Dylan Conrique Becomes Her Own Prom Date in 'After All'
Music

Dylan Conrique Becomes Her Own Prom Date in 'After All'

by Riley Runnells

Growing up can be hard, but growing up surrounded by the music industry can be even more challenging. Dylan Conrique, a 16-year-old singer, songwriter and actress, isn't blinded by the California glitz and the glam, though. In fact, she's much more interested right now in chill nights with her friends.

That's what her latest single, "After All," works to convey. While other girls are hungry for wild, late nights "up in the hills," Conrique just wants a slice of pizza to pass the time. But this decision-making process can be hard for any teen whose friends choose the former route. "Can't make up my mind," she sings of that FOMO. "Don't wanna miss out."

That push and pull feeling, be it towards going out or dating someone new, is one Conrique knows her fans will be able to relate to. She struggles with keeping her walls up and wondering if taking them down could result in something wonderful — a question she ponders over the laidback beat and catchy hook of "After All."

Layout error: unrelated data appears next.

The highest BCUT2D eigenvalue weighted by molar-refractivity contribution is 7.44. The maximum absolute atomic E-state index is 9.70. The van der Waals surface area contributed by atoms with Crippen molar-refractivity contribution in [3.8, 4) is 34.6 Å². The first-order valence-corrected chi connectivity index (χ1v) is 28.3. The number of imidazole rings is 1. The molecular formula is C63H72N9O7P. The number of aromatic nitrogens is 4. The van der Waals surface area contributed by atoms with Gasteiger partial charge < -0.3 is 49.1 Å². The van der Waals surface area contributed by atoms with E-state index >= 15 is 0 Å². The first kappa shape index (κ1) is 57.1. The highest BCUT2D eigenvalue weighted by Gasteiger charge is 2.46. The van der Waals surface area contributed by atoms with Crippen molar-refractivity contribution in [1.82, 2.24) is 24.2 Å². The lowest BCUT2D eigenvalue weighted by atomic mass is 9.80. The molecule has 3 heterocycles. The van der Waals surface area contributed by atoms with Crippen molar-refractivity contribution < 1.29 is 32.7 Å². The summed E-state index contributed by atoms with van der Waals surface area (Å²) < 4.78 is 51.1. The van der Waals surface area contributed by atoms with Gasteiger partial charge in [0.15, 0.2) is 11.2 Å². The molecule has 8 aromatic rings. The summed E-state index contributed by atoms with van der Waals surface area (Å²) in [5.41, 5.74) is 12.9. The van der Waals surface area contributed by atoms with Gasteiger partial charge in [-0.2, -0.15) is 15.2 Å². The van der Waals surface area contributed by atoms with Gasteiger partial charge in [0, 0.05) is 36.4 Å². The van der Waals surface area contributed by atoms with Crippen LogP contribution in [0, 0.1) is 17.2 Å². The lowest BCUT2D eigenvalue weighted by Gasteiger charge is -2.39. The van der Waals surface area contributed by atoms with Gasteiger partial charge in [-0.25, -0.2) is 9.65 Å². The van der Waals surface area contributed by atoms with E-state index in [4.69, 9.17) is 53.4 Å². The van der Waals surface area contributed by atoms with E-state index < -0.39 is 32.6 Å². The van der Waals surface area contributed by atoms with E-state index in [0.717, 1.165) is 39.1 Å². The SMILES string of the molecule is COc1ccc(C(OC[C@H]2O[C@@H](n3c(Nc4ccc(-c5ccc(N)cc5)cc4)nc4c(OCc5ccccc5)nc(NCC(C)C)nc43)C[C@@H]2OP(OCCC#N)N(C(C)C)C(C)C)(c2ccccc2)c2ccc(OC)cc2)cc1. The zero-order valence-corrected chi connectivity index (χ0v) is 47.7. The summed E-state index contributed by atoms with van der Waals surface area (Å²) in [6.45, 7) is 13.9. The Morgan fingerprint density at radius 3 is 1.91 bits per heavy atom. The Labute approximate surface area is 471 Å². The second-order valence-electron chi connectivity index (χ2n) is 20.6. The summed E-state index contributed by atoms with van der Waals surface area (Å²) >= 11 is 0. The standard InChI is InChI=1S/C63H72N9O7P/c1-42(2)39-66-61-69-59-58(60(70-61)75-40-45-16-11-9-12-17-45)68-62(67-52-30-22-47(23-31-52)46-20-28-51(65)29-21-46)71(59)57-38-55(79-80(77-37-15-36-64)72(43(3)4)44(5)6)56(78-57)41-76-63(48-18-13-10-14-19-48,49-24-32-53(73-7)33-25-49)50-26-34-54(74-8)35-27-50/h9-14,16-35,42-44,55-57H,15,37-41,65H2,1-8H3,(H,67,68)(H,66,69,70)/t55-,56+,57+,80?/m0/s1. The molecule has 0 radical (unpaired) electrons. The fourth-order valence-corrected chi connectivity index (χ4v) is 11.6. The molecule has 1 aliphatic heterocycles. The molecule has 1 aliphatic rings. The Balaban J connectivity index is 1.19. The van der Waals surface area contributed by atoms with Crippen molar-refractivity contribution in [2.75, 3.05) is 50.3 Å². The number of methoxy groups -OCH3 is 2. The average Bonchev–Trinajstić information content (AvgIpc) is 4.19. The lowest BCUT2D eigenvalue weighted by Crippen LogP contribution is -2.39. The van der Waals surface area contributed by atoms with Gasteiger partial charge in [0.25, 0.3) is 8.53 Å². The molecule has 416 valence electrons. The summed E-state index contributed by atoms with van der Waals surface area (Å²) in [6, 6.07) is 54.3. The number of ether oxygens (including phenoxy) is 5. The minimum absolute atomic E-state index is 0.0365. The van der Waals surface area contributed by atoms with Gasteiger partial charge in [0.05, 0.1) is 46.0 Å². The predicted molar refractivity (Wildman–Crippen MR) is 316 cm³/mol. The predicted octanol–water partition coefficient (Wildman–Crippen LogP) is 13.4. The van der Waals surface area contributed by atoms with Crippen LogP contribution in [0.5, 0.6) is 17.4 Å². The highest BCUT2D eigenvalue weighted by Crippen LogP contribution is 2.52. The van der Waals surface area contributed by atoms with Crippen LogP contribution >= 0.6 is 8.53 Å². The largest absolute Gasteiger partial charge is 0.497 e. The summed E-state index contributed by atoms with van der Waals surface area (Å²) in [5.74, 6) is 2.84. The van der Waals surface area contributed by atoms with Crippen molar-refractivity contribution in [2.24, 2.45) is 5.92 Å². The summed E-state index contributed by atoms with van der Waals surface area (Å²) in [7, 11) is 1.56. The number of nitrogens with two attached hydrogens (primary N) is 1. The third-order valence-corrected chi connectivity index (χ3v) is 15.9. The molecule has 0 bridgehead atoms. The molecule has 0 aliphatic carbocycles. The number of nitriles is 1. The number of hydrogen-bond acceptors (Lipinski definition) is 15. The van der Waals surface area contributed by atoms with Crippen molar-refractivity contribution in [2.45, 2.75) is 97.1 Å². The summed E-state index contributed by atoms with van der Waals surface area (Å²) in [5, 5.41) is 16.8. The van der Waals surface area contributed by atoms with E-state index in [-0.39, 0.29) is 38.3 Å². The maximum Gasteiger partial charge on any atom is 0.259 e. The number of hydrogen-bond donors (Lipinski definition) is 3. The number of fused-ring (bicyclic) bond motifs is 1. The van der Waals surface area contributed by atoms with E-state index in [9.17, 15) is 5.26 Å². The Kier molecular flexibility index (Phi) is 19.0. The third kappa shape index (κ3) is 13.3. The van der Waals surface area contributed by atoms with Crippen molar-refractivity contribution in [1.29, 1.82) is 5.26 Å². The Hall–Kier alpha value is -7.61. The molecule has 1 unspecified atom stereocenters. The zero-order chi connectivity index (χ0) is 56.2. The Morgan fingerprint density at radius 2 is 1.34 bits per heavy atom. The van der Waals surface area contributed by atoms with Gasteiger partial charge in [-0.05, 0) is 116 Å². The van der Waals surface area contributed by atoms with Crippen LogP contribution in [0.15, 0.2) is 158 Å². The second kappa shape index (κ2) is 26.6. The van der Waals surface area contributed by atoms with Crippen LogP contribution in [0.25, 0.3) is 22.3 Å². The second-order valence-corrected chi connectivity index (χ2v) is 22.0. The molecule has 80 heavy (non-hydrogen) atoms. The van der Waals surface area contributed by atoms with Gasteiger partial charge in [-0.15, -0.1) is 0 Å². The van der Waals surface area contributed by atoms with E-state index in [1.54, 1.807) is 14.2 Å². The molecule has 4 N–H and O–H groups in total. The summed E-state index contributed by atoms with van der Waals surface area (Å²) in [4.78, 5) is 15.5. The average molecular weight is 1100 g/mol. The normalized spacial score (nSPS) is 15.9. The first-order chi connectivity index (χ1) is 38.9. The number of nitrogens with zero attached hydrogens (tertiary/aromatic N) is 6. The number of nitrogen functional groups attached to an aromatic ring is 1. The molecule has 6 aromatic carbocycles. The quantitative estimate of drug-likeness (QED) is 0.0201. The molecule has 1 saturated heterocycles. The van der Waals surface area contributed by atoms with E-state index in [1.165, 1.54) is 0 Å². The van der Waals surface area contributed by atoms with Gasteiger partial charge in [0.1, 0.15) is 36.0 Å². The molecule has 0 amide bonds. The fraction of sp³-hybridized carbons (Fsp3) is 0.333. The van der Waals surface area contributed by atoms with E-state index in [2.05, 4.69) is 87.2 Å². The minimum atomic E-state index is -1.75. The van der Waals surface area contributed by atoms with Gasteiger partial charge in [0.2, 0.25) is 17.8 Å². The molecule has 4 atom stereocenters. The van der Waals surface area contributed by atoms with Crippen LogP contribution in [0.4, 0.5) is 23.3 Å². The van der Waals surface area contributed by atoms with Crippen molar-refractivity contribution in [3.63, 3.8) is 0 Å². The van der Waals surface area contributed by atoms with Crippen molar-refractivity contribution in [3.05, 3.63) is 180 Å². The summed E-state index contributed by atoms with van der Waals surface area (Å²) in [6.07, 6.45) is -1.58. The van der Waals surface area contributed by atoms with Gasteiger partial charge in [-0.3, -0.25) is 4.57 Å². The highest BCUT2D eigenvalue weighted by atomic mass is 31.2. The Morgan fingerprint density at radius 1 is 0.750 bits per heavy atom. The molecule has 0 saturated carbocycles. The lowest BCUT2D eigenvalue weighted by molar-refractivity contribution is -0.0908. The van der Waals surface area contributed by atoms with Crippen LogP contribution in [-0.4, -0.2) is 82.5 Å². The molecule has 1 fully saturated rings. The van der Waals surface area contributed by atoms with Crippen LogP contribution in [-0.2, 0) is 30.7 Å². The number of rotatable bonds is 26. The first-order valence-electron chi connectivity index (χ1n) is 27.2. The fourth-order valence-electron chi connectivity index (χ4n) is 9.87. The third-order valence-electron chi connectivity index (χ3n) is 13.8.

In its music video, we see this idea being played out alongside Conrique's acting skills. After finally deciding to go to her prom — a soft pink dress, blue cardigan and corsage to boot — she literally becomes her own prom date when she's stood up. Conrique takes to the streets of Los Angeles, coming to the conclusion that if something doesn't go her way, she'll do what she can to make the best of it.

PAPER caught up with Conrique to talk "After All," juggling the music industry as a teenager and what's next.